Brandon Roy In “Despicable Me”

Once upon a time, music videos were things people actually looked forward to. For those of you under the age of 25, this probably sounds like a “When I was your age, movies were only a nickel and they put music on compact discs that you’d play in your Walkman. They held no more than 18 songs!” kind of talk. But there was seriously a time in which MTV, VH1 and BET were showing music videos that people wanted to see.

They enjoyed the music and the spectacle of how it was being presented. Directors of music videos were almost as well-known as the artists themselves and you could often find a certain level of cinematic flair in each one. Now, we’re relegated to the latest subtle masquerade of our own Josie and the Pussycats moment as we get bombarded with questionable music, celebrity cameos to distract us from the questionable music and a lot of good looking people to make us think this wasn’t a complete waste of three minutes. Everything has moved to VH1 and MTV showing crappy reality show after crappy reality show and whatever the hell BET does (when Bruce Bruce stopped appearing on BET, I hit the eject button).

In today’s world of music videos, celebrity cameos might be the most interesting part of the whole extravaganza. Primarily in the Hip Hop community, we often see professional athletes filling these appearances. Sometimes, it’s as simple as the bewilderment of seeing Danica Patrick and Dale Earnhardt, Jr. getting ready to race luxury vehicles in the middle of a Jay-Z video. Other times, we get to see DeJuan Blair auto-tuning his way through a tribute to a friend of his that has passed away like the following video (H/T – Project Spurs):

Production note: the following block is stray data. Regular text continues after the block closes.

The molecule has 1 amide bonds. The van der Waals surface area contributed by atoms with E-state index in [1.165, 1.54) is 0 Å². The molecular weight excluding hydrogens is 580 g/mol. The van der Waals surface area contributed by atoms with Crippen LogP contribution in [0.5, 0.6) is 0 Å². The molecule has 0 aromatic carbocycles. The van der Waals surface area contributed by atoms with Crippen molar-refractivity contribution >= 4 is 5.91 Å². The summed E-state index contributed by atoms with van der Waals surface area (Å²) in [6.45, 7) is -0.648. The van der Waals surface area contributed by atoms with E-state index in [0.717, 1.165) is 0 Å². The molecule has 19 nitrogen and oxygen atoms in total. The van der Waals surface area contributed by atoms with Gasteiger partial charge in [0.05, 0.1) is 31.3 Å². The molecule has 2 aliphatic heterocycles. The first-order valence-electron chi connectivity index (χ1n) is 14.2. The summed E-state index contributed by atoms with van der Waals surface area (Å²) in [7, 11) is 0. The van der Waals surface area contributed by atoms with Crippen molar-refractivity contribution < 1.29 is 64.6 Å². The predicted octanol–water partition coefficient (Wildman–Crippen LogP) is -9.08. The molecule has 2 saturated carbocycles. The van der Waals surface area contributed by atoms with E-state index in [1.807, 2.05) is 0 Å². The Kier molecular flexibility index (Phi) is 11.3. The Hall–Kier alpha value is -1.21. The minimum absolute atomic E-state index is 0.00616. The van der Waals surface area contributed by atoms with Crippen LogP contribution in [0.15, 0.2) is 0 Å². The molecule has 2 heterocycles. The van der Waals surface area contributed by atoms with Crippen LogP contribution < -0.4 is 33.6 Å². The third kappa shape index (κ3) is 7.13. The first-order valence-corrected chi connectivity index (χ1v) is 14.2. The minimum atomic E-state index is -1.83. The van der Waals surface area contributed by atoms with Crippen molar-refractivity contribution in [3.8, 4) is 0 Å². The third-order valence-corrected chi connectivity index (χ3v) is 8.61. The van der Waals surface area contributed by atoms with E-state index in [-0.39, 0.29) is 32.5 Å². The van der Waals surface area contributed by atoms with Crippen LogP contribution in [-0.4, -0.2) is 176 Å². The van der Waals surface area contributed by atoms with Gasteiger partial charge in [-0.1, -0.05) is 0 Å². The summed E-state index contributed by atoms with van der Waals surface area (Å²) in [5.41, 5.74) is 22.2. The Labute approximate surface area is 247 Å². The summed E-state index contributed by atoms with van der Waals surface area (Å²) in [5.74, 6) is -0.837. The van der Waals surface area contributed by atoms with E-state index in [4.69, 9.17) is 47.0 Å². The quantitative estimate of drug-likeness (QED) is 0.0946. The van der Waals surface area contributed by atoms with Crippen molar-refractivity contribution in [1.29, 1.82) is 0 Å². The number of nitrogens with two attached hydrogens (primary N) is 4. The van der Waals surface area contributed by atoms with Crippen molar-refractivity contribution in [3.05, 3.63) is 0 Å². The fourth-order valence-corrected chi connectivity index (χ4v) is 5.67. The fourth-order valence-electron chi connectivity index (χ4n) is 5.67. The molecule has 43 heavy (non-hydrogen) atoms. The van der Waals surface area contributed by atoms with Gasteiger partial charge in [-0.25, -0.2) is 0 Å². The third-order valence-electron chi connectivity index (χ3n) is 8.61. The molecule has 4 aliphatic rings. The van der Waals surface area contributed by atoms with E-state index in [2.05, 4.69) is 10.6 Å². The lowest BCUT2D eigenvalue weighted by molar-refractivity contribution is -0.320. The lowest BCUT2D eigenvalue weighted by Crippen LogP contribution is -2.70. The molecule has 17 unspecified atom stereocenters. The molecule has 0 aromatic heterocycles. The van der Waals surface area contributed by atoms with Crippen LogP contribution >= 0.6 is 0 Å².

I think we can all agree that these cameos are nothing negative in any way.

But when Brandon Roy ends up in a music video made by old friends of his and that music video is seemingly promoting the non-medicinal usage of marijuana, that seems like something that would probably raise some eyebrows. Check out the video first and foremost:

What’s weird about this is you literally see Brandon Roy for no more than 10-12 seconds in the video and that’s if you count all of the times in which he’s barely viewable in the background. I noticed Jamal Crawford in this video a lot more than I did Roy. I couldn’t even tell you what the lyrics said in the video because when I watched it, I was trying to find where Brandon Roy was so prominently involved and I kept thinking either Cali or Cavalli (I don’t know which one is which, although I’m sure there is a bitchin’ MySpace page that could sort it out for me) was actually O.J. Mayo. I didn’t even notice there was weed in the video because I kept wondering if Mike Conley was going to stroll on into the shot.

Nevertheless, Brandon felt the need to get out ahead of the story – or at worst, take a leisurely jog with it side-by-side – to make sure he stayed with his history of being a stand-up type of role model for his fans and kids everywhere. Brandon admits that he didn’t go about this experience the proper way and does so without making excuses. He takes full responsibility for not finding out what he was becoming a part of during this process of helping out some old friends. And even though it seems completely unnecessary for him to do so because he’s not really ALL THAT big in the video, he still made sure to disassociate himself from the video.

Isn’t this why we love guys like Brandon Roy? He’s just a good guy. He screwed up (sort-of but not really) in getting involved with this video and instead of doing the typical pro athlete thing of making excuses and trying to save face, he came out on his own to make sure he owned up to what he did and explain why it was wrong. This is what we want from the stars of the NBA. In a time in which the headliners are out just trying to make headlines no matter what it does to their image (Let’s face it, LeBron — you’ve basically become the Paris Hilton of the NBA), seeing a guy act in this respect because it’s just the right thing to do is pretty damn refreshing.

Personally, when I watched the video for the first time I didn’t think much of it. I definitely didn’t think Roy was committing career suicide or letting down the fans of the Blazers. I was more concerned with trying to figure what this guy was all about:

However, it’s good to know we can trust Brandon Roy to be a positive influence despite extremely minor hiccups here and there.

Don’t beat yourself up about this, Brandon.

Seth Carstens